Re: help w/ network design
On Jul 26, 5:40 am, Ender <ender.wiggin.and...@gmail.com> wrote:[color=blue]
> I'm trying to design a really secure network which has both wireless
> and ethernet and I was wondering if there is a common standard type
> of network setup I should use.
> I was thinking about something like this ...
> Internet --> Firewall/Router(1) --> Access Point --> Firewall/Router(2)
> --> Computers
> The questions I'm wondering about are ...
> 1) Is it common to put 2 firewalls in a network? I did that to put
> things like the access point and maybe some web servers in between,
> kinda like *I think* a DMZ sort of setup
> 2) Is this correct to place the Access Point between these two
> firewalls? My thinking here is that since I want all the data on my
> ethernet to be secure, then the access point should not be on the
> inside and users should come through the same front door as anyone else
> (along w/ the normal authentication and authorization on the wifi).
Firewall2 would only protect between the two segments of wireless and
ethernet, you still have the problem between each ethernet user or
each wireless user, so basically firewall2 is not much protection at
all. I would remove firewall2 and just have a switch in its place.
Between each user (on ethernet or wireless), they should each have
their own firewall (either in software or hardware). If each user is
eg. users in a lan in an office, then just configure software firewall
on each computer. If each user is to be totally untrusted (i.e. they
are clients and you have no control over what they are doing) then
each user should have a router (that you have control over) or you can
use a managed-switch in place of firewall2 that restricts access
between users, the accesspoint should in this case be of a type that
can also do this restriction.
Re: help w/ network design
On Wed, 25 Jul 2007, in the Usenet newsgroup comp.os.linux.networking, in
article <2007072522402775249-enderwigginandrew@gmailcom>, Ender wrote:
>I'm trying to design a really secure network[/color]
"The best firewall is two inches of air."
>which has both wireless and ethernet and I was wondering if there is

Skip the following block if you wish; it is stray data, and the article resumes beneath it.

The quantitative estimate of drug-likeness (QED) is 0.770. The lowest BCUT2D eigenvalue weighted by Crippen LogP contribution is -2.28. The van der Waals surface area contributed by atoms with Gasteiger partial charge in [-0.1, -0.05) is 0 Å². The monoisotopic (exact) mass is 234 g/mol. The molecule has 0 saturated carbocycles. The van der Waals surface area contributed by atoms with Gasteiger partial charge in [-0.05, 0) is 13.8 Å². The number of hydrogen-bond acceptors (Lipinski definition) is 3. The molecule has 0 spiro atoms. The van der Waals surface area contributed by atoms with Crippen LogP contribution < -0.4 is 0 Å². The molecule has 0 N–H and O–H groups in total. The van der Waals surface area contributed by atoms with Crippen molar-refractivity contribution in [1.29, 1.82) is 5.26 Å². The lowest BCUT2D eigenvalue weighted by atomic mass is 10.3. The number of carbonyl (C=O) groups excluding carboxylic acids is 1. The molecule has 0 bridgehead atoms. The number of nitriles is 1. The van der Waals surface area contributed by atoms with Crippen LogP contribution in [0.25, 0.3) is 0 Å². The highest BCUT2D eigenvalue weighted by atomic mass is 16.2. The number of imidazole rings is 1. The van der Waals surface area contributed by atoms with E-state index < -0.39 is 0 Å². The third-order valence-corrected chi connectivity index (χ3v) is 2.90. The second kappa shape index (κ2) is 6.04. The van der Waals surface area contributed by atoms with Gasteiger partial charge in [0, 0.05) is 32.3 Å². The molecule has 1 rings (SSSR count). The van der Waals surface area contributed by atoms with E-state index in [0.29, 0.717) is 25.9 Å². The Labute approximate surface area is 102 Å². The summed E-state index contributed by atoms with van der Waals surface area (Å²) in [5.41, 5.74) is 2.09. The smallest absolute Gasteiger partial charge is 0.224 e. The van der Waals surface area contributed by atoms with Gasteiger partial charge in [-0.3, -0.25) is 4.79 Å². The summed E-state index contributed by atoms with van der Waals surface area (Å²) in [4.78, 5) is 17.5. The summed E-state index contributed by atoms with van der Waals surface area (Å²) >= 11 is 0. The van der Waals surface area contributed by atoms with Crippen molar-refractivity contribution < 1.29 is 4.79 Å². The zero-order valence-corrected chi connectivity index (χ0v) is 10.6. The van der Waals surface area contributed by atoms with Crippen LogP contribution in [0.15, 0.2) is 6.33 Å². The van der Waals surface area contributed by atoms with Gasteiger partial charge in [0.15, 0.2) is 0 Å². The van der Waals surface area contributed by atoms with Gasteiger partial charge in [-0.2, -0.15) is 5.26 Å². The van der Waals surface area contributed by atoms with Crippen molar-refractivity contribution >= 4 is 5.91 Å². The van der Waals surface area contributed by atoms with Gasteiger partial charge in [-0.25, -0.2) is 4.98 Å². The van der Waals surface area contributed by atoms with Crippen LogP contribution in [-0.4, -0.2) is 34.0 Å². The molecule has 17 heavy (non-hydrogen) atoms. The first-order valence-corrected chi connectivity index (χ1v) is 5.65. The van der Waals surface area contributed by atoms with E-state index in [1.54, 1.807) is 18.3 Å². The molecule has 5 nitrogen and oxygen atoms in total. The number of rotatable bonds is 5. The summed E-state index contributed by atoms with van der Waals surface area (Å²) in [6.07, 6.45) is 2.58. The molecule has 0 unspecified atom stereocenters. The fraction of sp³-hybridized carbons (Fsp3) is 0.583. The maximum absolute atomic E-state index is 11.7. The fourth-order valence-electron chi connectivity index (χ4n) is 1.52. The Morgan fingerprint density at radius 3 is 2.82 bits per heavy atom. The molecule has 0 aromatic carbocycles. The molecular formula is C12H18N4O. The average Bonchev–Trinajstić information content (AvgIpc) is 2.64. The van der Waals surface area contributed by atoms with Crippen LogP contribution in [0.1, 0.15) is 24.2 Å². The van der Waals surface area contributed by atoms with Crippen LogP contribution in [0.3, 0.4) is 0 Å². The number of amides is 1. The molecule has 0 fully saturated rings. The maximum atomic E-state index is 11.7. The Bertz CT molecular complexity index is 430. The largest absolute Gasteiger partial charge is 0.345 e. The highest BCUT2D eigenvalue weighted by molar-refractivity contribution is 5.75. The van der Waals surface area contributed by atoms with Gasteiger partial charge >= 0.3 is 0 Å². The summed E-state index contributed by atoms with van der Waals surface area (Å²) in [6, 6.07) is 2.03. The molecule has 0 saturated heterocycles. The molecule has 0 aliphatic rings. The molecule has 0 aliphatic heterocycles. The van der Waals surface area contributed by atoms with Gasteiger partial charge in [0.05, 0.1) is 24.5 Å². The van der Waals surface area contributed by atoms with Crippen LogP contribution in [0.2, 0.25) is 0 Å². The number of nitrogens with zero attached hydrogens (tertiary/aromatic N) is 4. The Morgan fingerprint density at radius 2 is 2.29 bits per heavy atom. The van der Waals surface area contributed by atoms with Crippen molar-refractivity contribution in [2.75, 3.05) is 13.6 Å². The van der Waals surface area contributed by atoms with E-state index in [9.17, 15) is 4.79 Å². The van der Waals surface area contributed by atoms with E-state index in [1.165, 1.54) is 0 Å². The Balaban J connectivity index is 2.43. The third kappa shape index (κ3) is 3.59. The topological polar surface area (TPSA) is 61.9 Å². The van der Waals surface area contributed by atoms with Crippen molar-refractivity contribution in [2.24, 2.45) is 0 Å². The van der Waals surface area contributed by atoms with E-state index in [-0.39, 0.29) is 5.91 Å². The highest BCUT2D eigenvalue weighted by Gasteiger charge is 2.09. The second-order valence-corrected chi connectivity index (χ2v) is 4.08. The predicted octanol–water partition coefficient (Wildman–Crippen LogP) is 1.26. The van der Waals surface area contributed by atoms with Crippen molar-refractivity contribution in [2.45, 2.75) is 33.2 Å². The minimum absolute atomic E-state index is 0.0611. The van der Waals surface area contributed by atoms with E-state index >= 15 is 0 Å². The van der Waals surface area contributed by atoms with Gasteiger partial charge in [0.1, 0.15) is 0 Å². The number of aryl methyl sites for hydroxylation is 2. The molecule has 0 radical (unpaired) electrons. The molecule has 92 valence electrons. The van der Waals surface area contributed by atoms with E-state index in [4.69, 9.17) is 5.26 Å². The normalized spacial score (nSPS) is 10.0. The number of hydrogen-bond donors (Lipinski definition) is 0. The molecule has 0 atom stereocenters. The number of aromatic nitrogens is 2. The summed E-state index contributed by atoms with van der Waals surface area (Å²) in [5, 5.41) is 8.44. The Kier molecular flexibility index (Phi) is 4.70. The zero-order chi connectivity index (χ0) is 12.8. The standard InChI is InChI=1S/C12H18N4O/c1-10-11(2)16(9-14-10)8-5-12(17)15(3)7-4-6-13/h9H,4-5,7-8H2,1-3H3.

>a common standard type of network setup I should use.[/color]
Not really - it depends on what services you want to offer to who, and
what risks you are guarding against. For a "home" or small business
type of setup, see the Home-Network-mini-HOWTO and the
Networking-Overview-HOWTO from the LDP. For more details, see the Linux
Network Administrator's Guide (nag2). Depending on your distribution,
these may be installed in /usr/share/doc or similar.
>I was thinking about something like this ...
>Internet --> Firewall/Router(1) --> Access Point --> Firewall/Router(2)
That's one possible layout
>The questions I'm wondering about are ...
>1) Is it common to put 2 firewalls in a network?[/color]
There's a firewall at the corporate perimeter - another at the division
perimeter - still another at the facility perimeter, and a final one
at the department level. That's four. My wife works at a different
company, and they have only a perimeter firewall with all of their
"public" servers (web, mail, DNS, etc. for use/access from the world,
AS OPPOSED TO web, mail, DNS, etc. servers meant for internal use only)
hosted by an off-site provider. Pay your money - take your pick.
>I did that to put things like the access point and maybe some web
>servers in between, kinda like *I think* a DMZ sort of setup[/color]
I suspect you'll see more DMZs set as a separate stub off the first
firewall such as
Internet <--> Firewall <--> internal network
The firewall rules are set such that systems _in_ the DMZ can not
initiate connections to the internal net, and only certain hosts
inside can connect to the DMZ hosts for other than very limited
services. There can also be _additional_ firewalls on the internal
network - that depends on what's in there, and what you see as your
>2) Is this correct to place the Access Point between these two
That depends on your threat model - what are you trying to protect,
from who? Only you can answer that question.
>My thinking here is that since I want all the data on my ethernet to
>then the access point should not be on the inside[/color]
Are you worried about packet sniffers? Most modern networks are
switched, and your bad guy would have to be able to subvert the switch
in order to hear anything except broadcast traffic.
>and users should come through the same front door as anyone else
>(along w/ the normal authentication and authorization on the wifi).[/color]
Depends on the threat model. The networks I'm most familiar with
have remote access for employees on a separate DMZ from the one
containing public servers.